By: Anjali Sunita
Dear Students, Teachers, and Friends of Baltimore Yoga Village,
Baltimore Yoga Village has been our work and my dream for 14 years. Creating space for diverse wisdom-sharing in community that crossed age, race, and gender lines was central to the village dream. Yet time and time again, I am forced to see what a naive dream I had in my early 20s, where I have failed, where the system has failed, and how impossible that dream has been to fulfil when we as a society are not structured or ready. I do feel very proud and humbled by what we were able to accomplish together: So many nervous systems restored, bodies released out of pain, births of friendships, marriages, babies ushered in through prenatal yoga, studies for yoga for the blind – We launched pilots for yoga for arthritis. We welcomed, hosted, and fundraised for the monks of Drepung Gomang Monastery; we led life-changing teacher trainings, and weekly insight meditations. We created countless mini-communities and programs and retreats throughout the world. And, I’m certain that I don’t even know the half of all that has transpired between everyone who felt welcomed and at home. I do not take any of that lightly and plan to write more on this to you as I process what the past 14 years have meant to me on all levels. The gratitude I feel is immense.
I value each one of you.
And, quite simply, I can not run my life on the ideology of “profit over people”.
The choice to open or not open doors during a global pandemic is not a choice under a government that largely leaves suffering small businesses financially unsupported during this crisis. Nor is it a choice when considering how to keep the vulnerable among us truly safe.
I ask the implicit questions explicitly, Whosewellbeing do we want to center? How many lives are worth risking for the sake of our economic survival? For me, that one is a no brainer.None.
In the words of Professor Corina Mullin of The New School and CUNY and Azadeh Shashahani, Legal and Advocacy Director at Project South, “As we confront these interlocking health- economic-ecological crises, we must remember that it is the working class, poor, racialized and criminalized communities both in the Global North and South who suffer the most and who are also at the forefront of resistance. True liberation and survival—depends upon centering the needs, struggles and collective leadership of the most vulnerable among us”.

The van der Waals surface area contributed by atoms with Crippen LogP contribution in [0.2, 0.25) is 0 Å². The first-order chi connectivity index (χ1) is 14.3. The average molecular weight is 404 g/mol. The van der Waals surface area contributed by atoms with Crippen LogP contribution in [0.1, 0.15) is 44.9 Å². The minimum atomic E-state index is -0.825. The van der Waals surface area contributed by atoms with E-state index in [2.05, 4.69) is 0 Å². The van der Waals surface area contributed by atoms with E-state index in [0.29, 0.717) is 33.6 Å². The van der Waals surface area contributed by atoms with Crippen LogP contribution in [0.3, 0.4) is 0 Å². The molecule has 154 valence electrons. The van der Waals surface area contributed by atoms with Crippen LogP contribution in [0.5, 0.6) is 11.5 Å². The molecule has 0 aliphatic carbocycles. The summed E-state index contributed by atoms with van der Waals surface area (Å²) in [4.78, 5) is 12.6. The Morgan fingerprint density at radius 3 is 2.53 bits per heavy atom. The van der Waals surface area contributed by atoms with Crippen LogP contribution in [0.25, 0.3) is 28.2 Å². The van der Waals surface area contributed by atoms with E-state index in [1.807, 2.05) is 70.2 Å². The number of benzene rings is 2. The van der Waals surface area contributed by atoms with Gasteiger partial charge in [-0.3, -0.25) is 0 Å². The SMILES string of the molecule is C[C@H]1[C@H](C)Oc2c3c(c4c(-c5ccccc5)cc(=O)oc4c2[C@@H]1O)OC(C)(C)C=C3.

I know what many of you may want to know is when will things return to normal. It seems impossible to return to a normal that is unsustainable under these circumstances and keep with our mission “to honor the strength of each individual to foster a community of health, peace, and mutual respect.”
Transition is hard, and I fully feel that some of this news is disappointing to some, even heartbreaking to many:
– Effective immediately I am releasing the Mt. Washington lease.
– We still have time to assess our Hampden/ Mill Center space. I will be back in touch in September about this.
– For now we are offering classes online for the health and safety of everyone in particular to keep the vulnerable among us (healthcare workers, the elderly, poor people of color, essential workers, tribal members, people with pre-existing conditions, the immuno-compromised) safe. Please purchase class passes with the knowledge that this is how they will be used for at least several more months, if not always.
– I feel enlivened teaching during this crisis through Baltimore Yoga Village and my own practice with Village Life Wellness. I will continue to do so.
– Here’s my main focus, right now: I am in a moment of continuing to look for partnerships with teachers who interrupt and dismantle individual, interpersonal, and institutional racism, those who want more than individual healing, and those who work towards societal wellbeing. I seek students willing to live yoga and honor its roots. I am starting with this course.
– I’m looking forward to conversations and practices within the BIPOC community around decolonizing our relationships to yoga because it is within community we see ourselves and grow.
Perhaps, this community we have grown to love will ultimately shrink?
However, I am clear that this is in no way an end, just a pause between asanas. If yoga has taught me anything, it’s that contraction can lead to expansion and that during every challenge, being aligned with one’s heart, the whole truth, ancestors, and basic ethics (yamas and niyamas) is the foundation of any spiritual practice.
Thank you all for your love and support of Baltimore Yoga Village, teachers and community.
Baltimore Yoga Village